Ray Kinsella is an Iowa farmer who plows up part of his corn to plant a baseball field because some voices told him to do so in the movie, Field of Dreams. When he is finished, a team from the past (featuring Shoeless Joe Jackson), mysteriously comes out of the corn to play on the field. The bad news is that Kinsella’s actions have caused his already razor thin profit margin to evaporate and the bank is about to foreclose on him.
In a pivotal scene, Ray and his family are sitting in the bleachers watching the team play. His brother-in-law, Mark, is desperately trying to get him to sell his farm as a way of escaping foreclosure. Ray’s young daughter, Karin, has told him to keep the farm and field because people will pay to watch the team play. Mark finds it incredulous that Ray is leaning toward taking the advice of his daughter when he has a group of investors lined up to buy the farm and save him from financial ruin. Terence Mann, the reclusive writer Ray has brought to Iowa, finally speaks up. He is in favor Karin’s idea. His “people will come” speech is one of the classic moments of movie history.
People will come, Ray. They’ll come to lowa for reasons they can’t even fathom. They’ll turn up your driveway, not knowing for sure why they’re doing it. They’ll arrive at your door as innocent as children longing for the past. “Of course, we won’t mind if you look around,” you’ll say. “It’s only $20 per person.” They’ll pass over the money without even thinking about it. For it is money they have and peace they lack.
Then they’ll walk off to the bleachers and sit in their shirtsleeves on a perfect afternoon. They’ll find they have reserved seats somewhere along one of the baselines where they sat when they were children and cheered their heroes and they’ll watch the game and it will be as if they dipped themselves in magic waters. The memories will be so thick they’ll have to brush them away from their faces.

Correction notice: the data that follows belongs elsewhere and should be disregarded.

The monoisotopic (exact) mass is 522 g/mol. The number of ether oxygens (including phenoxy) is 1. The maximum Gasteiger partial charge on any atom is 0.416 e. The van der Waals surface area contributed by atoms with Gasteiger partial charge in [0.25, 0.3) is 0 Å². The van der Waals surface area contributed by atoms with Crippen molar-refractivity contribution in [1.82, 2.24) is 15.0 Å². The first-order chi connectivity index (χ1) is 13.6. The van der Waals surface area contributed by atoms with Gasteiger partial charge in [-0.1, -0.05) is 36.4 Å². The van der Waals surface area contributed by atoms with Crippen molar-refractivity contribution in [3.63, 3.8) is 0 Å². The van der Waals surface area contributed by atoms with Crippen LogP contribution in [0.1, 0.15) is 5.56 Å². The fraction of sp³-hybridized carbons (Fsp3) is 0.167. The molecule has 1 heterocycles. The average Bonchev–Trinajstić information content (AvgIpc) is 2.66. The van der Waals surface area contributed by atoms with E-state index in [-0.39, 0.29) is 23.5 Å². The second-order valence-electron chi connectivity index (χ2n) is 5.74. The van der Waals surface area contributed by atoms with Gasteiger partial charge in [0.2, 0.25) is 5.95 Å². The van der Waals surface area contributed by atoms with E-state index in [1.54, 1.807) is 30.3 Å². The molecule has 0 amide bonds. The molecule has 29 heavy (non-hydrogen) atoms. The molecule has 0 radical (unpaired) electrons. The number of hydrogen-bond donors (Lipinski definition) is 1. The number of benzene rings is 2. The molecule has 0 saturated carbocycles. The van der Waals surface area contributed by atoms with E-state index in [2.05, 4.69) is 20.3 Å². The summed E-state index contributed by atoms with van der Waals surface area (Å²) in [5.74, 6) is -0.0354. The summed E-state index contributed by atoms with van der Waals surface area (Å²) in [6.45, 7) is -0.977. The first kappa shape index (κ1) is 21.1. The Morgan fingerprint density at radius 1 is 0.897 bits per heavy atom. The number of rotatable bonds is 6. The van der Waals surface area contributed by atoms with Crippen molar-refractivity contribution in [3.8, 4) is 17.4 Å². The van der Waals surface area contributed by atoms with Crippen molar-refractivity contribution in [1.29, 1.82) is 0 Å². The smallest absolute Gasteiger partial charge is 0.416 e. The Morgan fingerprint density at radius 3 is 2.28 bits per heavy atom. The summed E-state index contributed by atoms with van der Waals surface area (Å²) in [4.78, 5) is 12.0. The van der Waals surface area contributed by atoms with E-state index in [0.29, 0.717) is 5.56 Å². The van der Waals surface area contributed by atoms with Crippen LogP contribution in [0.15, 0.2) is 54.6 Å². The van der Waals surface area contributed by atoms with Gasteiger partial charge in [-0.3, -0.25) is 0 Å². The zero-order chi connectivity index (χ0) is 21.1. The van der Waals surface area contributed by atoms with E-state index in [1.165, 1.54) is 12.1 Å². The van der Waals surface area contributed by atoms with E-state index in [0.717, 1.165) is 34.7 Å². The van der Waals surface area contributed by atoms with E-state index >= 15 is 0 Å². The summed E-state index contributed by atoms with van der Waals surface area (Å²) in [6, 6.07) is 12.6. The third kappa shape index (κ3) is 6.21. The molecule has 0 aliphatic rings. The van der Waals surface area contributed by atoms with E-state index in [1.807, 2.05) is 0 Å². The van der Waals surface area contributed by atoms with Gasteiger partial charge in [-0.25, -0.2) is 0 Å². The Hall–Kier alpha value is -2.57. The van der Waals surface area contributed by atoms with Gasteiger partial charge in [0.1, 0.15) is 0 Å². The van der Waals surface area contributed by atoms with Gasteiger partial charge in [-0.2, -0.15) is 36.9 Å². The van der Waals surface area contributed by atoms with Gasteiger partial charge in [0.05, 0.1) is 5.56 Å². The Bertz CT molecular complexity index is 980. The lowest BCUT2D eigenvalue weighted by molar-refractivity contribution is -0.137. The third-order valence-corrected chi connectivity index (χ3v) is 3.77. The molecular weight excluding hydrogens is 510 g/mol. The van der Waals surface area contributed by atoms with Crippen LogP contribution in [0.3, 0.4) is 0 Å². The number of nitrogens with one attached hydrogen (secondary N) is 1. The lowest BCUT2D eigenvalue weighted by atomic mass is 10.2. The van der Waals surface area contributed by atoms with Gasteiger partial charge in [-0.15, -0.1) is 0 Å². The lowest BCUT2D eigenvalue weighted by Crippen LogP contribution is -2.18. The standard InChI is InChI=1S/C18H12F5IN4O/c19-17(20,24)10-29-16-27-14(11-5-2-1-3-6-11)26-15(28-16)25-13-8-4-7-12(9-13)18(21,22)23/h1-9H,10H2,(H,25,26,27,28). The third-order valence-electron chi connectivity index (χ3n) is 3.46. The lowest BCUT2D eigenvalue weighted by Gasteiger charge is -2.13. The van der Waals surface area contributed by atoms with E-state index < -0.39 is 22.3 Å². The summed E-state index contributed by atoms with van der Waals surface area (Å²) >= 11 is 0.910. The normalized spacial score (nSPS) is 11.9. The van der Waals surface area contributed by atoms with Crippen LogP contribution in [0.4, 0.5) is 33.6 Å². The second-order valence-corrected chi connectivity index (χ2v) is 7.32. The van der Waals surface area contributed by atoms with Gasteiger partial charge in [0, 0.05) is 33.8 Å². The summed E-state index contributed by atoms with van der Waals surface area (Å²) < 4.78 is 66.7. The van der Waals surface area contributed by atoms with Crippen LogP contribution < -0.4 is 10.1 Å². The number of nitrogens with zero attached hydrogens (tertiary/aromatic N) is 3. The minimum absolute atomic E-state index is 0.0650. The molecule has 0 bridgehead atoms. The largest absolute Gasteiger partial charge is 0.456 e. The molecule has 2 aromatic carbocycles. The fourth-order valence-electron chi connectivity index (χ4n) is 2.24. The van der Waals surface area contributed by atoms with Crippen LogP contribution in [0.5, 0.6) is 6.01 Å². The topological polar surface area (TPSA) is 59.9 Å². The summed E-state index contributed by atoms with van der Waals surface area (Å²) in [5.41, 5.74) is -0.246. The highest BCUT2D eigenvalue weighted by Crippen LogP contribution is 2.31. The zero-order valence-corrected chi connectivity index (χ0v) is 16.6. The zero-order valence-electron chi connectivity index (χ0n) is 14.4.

People will come, Ray.
The one constant through all the years, Ray, has been baseball. America has rolled by like an army of steamrollers. It’s been erased like a blackboard, rebuilt, and erased again. But baseball has marked the time.
This field, this game. It’s a part of our past, Ray. It reminds us of all that once was good and it could be again.
People will come, Ray.
People will most definitely come.*
Mann says that baseball reminds people of “all that was once good and could be again.” I love that line because it’s about hope. I think that’s exactly the case with the resurrection of Jesus. It reminds us of all that is good and could be good again.
The early church was Resurrection Central. They lived, moved, and had their being in the resurrection. They ate it, drank it, and slept it. They thought about the resurrection, they talked about it, and they lived it.
I don’t think it’s that way with us today. The resurrection is important and maybe in some ways you could argue that it is central. But I know this: the resurrection does not mean to us what it meant to them. By that I don’t just mean it’s different in terms of emphasis—I think they understood the resurrection differently than we do. Listen to us talk about the resurrection and it’s all in either the past or future tense. Listen to them speak about the resurrection and it’s in the present tense. We speak of the resurrection and we’re selling shares in the future. They spoke of the resurrection as something that provided a hope that transcended circumstances and transformed lives. They understood the resurrection to mean that God was making all things new through Jesus.